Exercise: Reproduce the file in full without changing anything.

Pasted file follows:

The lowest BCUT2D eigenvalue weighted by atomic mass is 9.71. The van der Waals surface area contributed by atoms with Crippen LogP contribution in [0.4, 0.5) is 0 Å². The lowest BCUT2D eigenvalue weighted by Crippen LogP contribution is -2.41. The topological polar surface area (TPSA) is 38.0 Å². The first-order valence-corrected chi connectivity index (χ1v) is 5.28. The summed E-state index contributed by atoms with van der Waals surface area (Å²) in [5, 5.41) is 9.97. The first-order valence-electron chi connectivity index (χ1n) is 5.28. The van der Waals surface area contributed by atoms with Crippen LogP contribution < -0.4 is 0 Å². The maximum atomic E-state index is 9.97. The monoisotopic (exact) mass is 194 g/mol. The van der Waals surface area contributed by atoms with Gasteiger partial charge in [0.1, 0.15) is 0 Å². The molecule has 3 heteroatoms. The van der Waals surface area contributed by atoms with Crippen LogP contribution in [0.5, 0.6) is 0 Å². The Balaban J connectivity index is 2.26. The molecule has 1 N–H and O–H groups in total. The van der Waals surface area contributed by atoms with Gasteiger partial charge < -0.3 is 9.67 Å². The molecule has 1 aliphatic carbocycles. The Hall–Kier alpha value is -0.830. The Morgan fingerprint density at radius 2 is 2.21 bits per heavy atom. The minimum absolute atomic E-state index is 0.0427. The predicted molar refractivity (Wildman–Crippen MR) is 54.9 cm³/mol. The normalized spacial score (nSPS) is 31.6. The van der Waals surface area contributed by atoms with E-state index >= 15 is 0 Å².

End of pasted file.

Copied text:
The lowest BCUT2D eigenvalue weighted by atomic mass is 9.71. The van der Waals surface area contributed by atoms with Crippen LogP contribution in [0.4, 0.5) is 0 Å². The lowest BCUT2D eigenvalue weighted by Crippen LogP contribution is -2.41. The topological polar surface area (TPSA) is 38.0 Å². The first-order valence-corrected chi connectivity index (χ1v) is 5.28. The summed E-state index contributed by atoms with van der Waals surface area (Å²) in [5, 5.41) is 9.97. The first-order valence-electron chi connectivity index (χ1n) is 5.28. The van der Waals surface area contributed by atoms with Crippen LogP contribution < -0.4 is 0 Å². The maximum atomic E-state index is 9.97. The monoisotopic (exact) mass is 194 g/mol. The van der Waals surface area contributed by atoms with Gasteiger partial charge in [0.1, 0.15) is 0 Å². The molecule has 3 heteroatoms. The van der Waals surface area contributed by atoms with Crippen LogP contribution in [0.5, 0.6) is 0 Å². The Balaban J connectivity index is 2.26. The molecule has 1 N–H and O–H groups in total. The van der Waals surface area contributed by atoms with Gasteiger partial charge < -0.3 is 9.67 Å². The molecule has 1 aliphatic carbocycles. The Hall–Kier alpha value is -0.830. The Morgan fingerprint density at radius 2 is 2.21 bits per heavy atom. The minimum absolute atomic E-state index is 0.0427. The predicted molar refractivity (Wildman–Crippen MR) is 54.9 cm³/mol. The normalized spacial score (nSPS) is 31.6. The van der Waals surface area contributed by atoms with E-state index >= 15 is 0 Å².